The deadly sinking of a duck boat on Table Rock Lake near Branson, Missouri, could have been avoided, the National Transportation Safety Board (NTSB) has concluded.
The accident occurred in July 2018 when an amphibious sightseeing vehicle operated by Ride the Ducks (part of Ripley Entertainment Inc.) went down during a severe storm. Seventeen people died, including nine members of the same family.
At a news conference on Tuesday, NTSB officials announced the findings of their investigation into the accident.
According to those investigators, the Missouri duck boat would probably not have sunk if the U.S. Coast Guard had enforced the recommendations made following a similar duck boat tragedy that killed 13 people in Arkansas in 1999.
Of particular significance to the 2018 accident: the Coast Guard's failure to require sufficient "reserve buoyancy," which helps a vessel stay afloat after taking on water, as well as the Coast Guard's inaction with regard to addressing the problem of duck boats with canopies and side curtains that impede passengers from escaping during emergencies.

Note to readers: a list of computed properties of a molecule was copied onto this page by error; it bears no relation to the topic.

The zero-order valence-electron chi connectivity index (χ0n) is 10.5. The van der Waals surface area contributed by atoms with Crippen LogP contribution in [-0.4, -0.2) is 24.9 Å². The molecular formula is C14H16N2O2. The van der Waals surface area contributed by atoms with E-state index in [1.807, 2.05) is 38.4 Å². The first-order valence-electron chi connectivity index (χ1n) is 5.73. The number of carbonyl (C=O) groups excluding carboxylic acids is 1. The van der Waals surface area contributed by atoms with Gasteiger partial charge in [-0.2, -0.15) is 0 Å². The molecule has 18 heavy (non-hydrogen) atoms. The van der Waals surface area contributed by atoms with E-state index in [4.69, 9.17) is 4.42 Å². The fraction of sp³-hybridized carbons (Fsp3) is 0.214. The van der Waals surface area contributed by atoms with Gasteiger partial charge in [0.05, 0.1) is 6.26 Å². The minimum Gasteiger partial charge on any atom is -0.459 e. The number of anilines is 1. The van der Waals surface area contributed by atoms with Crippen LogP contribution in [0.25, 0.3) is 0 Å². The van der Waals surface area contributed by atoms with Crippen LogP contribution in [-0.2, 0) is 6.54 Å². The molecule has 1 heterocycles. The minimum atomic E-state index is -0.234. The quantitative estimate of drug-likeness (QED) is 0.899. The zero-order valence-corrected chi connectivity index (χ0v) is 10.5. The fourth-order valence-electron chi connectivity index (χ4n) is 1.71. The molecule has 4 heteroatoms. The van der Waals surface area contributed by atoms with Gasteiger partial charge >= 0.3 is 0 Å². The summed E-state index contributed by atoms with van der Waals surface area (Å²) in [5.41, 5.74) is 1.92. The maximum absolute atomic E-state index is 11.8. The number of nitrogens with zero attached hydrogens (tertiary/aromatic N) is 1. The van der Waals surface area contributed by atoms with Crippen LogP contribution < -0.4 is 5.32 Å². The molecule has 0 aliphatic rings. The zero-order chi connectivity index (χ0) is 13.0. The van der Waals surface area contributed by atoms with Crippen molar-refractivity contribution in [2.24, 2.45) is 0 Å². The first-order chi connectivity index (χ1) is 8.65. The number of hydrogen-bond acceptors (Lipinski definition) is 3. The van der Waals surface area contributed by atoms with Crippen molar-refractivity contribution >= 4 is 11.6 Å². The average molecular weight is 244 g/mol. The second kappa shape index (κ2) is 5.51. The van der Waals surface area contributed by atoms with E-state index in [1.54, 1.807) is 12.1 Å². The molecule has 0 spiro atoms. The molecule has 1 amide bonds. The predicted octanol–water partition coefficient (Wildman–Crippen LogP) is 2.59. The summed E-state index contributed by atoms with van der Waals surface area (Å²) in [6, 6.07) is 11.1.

The NTSB's report—an abstract of which has been released to the public—also points blame at Ride the Ducks staff members for not making use of available weather information about an approaching storm on the day of the accident. The NTSB notes that the National Weather Service had issued a severe thunderstorm watch for the area several hours before.
Ride the Ducks has since gone out of business, and Ripley Entertainment has settled 31 lawsuits filed by survivors and victims' relatives, reports the Associated Press.
But what about duck boat tours elsewhere? As of last year, more than a dozen were reportedly still in operation across the United States.
According to NPR, the NTSB's chairman, Robert Sumwalt, says that all of those duck boats should be taken out of the water until the agency's safety recommendations are implemented.
The Coast Guard has already committed to getting rid of canopies and side curtains on the vessels.